10.17    Guarantees, dated October 31, 2008, by SLG Plastics, Inc. Advertising Promotions Incorporated, Colorado Product Concepts, Inc., Neoteric Cosmetics, Inc., and SLG Chemicals, Inc., incorporated by reference to Exhibit 10.2 of the Company’s Current Report on Form 8-K filed with the Commission on November 4, 2008.
10.18   

First Amendment to Financing Agreement dated March 12, 2009 between Summit Financial Resources, L.P. and the Company, incorporated by reference to Exhibit 10.18 of our Annual Report on Form 10-K for the year ended

December 31, 2008.

21         List of Subsidiaries.
23         Consent of Ehrhardt Keefe Steiner & Hottman PC.
24         Powers of Attorney.
31.1      Rule 13a-14(a) Certification of the Chief Executive Officer.
31.2      Rule 13a-14(a) Certification of the Chief Financial Officer.
32.1      Section 1350 Certification.

 

* Management contract or compensatory plan or arrangement

 

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SIGNATURES

In accordance with Section 13 or 15(d) of the Exchange Act, the registrant caused this report to be signed on its behalf by the undersigned, thereunto duly authorized.

 

SCOTT’S LIQUID GOLD-INC.,
a Colorado corporation
By:  

/s/    MARK E. GOLDSTEIN        

  Mark E. Goldstein, President and Chief
  Executive Officer
  Principal Executive Officer
By:  

/s/    BRIAN L. BOBERICK,        

  Brian L. Boberick, Treasurer and
  Chief Financial Officer
  Principal Financial Officer and
  Principal Accounting Officer
Date: March 31, 2010

Pursuant to the requirements of the Securities Exchange Act of 1934, this report has been signed below by the following persons on behalf of the registrant and in the capacities and on the dates indicated.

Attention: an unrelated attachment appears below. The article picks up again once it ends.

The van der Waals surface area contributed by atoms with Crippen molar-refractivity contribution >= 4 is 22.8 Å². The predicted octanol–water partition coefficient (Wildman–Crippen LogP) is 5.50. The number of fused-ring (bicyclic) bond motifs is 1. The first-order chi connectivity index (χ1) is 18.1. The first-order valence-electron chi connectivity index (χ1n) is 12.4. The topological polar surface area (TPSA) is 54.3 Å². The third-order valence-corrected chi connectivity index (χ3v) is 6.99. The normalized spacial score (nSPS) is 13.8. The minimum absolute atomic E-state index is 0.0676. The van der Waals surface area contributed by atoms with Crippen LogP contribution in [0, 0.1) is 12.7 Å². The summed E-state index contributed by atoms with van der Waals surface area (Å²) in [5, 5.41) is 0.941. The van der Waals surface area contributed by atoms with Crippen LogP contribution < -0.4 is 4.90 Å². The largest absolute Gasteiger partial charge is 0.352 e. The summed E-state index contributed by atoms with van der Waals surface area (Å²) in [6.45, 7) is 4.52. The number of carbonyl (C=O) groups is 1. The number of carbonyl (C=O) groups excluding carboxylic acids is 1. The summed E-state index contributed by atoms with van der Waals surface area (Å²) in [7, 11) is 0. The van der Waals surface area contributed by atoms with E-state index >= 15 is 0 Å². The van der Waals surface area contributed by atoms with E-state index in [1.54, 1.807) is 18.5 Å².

Date

  

Name and Title

        

Signature

March 31, 2010

   Mark E. Goldstein,   )     
   Director,   )     
   President and Chief   )     
   Executive Officer   )     
     )     

March 31, 2010

   Jeffrey R. Hinkle,   )     
   Director,   )     
     )     

/s/    MARK E. GOLDSTEIN        

 

March 31, 2010

   Dennis P. Passantino,   )     

Mark E. Goldstein, for himself

and as Attorney-in-Fact for the

named directors who together

constitute all of the members

of the Board of Directors and

for the named Officers

   Director   )     
     )     

 

March 31, 2010

   Carl A. Bellini,   )     
   Director   )     
     )     

March 31, 2010

   Dennis H. Field,   )     
   Director   )     
     )     

March 31, 2010

   Jeffry B. Johnson,   )     
   Director   )     

March 31, 2010

   Gerald J. Laber,   )     
   Director   )     
     )     

March 31, 2010

   Brian L. Boberick,   )     
   Treasurer and Chief   )     
   Financial Officer   )